As of Friday, October 27, 2017
The City of Cascade Locks has selected a construction company to carry out the first stage of a federally supported overhaul of its municipal water system.
City council decided this fall to award a roughly $2.3 million bid to Crestline Construction for phase one of the “Water System Improvement Project.”
In August 2015, the U.S. Department of Agriculture announced Cascade Locks will receive a $3.7 million rural improvement loan to overhaul its aging water system.
The city plans to replace about 1,500 feet of leaky distribution lines, install a new well and switch out a water reservoir with a storage tank. It will be the first major infrastructure upgrade to Cascade Locks’ water system in 20 years.
Gordon Zimmerman, city administrator, said the city is finishing up final paperwork with USDA before the project can launch.
“With the late bid and the early rains, we won’t get the first portion of the project done until March 2018,” Zimmerman said.
That initial stage will include pipeline work. The second phase will be the new water reservoir, and the third will be development of the new well.
Zimmerman said bids came in on time, but a problem was the project appeared to be “substantially over the engineering estimate.” However, the city revisited the total project and found costs were still feasible.
“As it turns out, based on budgetary quotes from water tank suppliers, that we could still fit the project at budget,” Zimmerman said. “But we are also trying to work with our partners to see if there is some expense that could be reduced or eliminated to give us a bigger cushion for potential change notices as the project progresses.”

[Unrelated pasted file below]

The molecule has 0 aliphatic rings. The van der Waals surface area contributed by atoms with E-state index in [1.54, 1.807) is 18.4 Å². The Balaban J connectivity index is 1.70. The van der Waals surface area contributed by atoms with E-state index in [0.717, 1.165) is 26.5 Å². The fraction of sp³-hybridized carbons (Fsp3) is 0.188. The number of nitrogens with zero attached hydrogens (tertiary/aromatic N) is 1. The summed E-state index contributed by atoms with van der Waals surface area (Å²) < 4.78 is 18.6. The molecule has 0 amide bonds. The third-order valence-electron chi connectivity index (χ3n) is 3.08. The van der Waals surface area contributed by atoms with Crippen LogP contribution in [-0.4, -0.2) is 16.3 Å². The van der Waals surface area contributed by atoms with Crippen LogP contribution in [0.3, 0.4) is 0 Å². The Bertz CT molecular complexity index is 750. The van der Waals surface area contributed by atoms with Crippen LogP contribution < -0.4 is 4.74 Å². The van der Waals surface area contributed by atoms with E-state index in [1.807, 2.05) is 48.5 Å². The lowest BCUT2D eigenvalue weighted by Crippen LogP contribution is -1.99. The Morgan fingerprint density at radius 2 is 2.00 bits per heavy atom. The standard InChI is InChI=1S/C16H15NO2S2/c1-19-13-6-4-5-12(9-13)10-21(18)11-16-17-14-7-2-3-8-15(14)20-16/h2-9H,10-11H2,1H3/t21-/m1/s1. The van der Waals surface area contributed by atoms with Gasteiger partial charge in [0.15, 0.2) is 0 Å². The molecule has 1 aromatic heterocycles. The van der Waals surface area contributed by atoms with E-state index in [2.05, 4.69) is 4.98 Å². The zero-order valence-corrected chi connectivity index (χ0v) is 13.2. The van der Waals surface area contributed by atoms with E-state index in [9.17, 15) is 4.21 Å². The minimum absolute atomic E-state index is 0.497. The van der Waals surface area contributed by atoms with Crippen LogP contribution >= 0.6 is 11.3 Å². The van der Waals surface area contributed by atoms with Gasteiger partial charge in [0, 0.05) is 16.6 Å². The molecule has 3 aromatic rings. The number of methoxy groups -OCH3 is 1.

According to a Sept. 18 letter from Tenneson Engineering Corporation, an engineer the city retained, Cascade Locks received five bids and accepted the lowest bidder, The Dalles-based Crestline.
The company has been in the heavy civil construction industry for over 20 years, Tenneson’s letter said.
The piping project also includes a railroad and bridge crossing, 93 vales, 15 hydrants and about 100 water service reconnections throughout the city.
USDA State Director Vicki Walker said in an August 2015 statement the project will not only address the Cascade Locks system’s repair needs but also increase its capacity, enabling it to better meet requirements of its customers, and providing improved water flow for industrial users and fire emergency response.
The water system serves commercial, residential and port industrial areas for a community of about 1,200 residents.
Some other steps toward the project have made headway.
In May, the city worked with the Port of Cascade Locks on a land exchange along Herman Creek Lane, in order to provide the city with additional space near its well field and wastewater plant for the proposed new well.